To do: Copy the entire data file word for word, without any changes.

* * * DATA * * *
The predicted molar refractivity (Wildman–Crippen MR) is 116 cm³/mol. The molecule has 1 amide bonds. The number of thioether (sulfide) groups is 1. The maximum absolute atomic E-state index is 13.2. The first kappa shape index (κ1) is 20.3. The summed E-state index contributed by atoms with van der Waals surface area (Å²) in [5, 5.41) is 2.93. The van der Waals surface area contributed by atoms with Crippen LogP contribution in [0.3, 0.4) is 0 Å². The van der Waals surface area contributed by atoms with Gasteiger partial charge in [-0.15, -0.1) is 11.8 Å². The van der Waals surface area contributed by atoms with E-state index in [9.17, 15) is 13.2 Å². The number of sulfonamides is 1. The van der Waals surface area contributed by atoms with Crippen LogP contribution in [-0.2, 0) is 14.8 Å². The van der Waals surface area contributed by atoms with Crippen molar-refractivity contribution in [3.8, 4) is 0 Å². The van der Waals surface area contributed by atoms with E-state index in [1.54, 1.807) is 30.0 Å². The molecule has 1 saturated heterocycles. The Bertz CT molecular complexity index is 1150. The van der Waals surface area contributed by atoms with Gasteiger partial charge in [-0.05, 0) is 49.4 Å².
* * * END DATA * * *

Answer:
The predicted molar refractivity (Wildman–Crippen MR) is 116 cm³/mol. The molecule has 1 amide bonds. The number of thioether (sulfide) groups is 1. The maximum absolute atomic E-state index is 13.2. The first kappa shape index (κ1) is 20.3. The summed E-state index contributed by atoms with van der Waals surface area (Å²) in [5, 5.41) is 2.93. The van der Waals surface area contributed by atoms with Crippen LogP contribution in [0.3, 0.4) is 0 Å². The van der Waals surface area contributed by atoms with Gasteiger partial charge in [-0.15, -0.1) is 11.8 Å². The van der Waals surface area contributed by atoms with E-state index in [9.17, 15) is 13.2 Å². The number of sulfonamides is 1. The van der Waals surface area contributed by atoms with Crippen LogP contribution in [-0.2, 0) is 14.8 Å². The van der Waals surface area contributed by atoms with Crippen molar-refractivity contribution in [3.8, 4) is 0 Å². The van der Waals surface area contributed by atoms with E-state index in [1.54, 1.807) is 30.0 Å². The molecule has 1 saturated heterocycles. The Bertz CT molecular complexity index is 1150. The van der Waals surface area contributed by atoms with Gasteiger partial charge in [-0.05, 0) is 49.4 Å².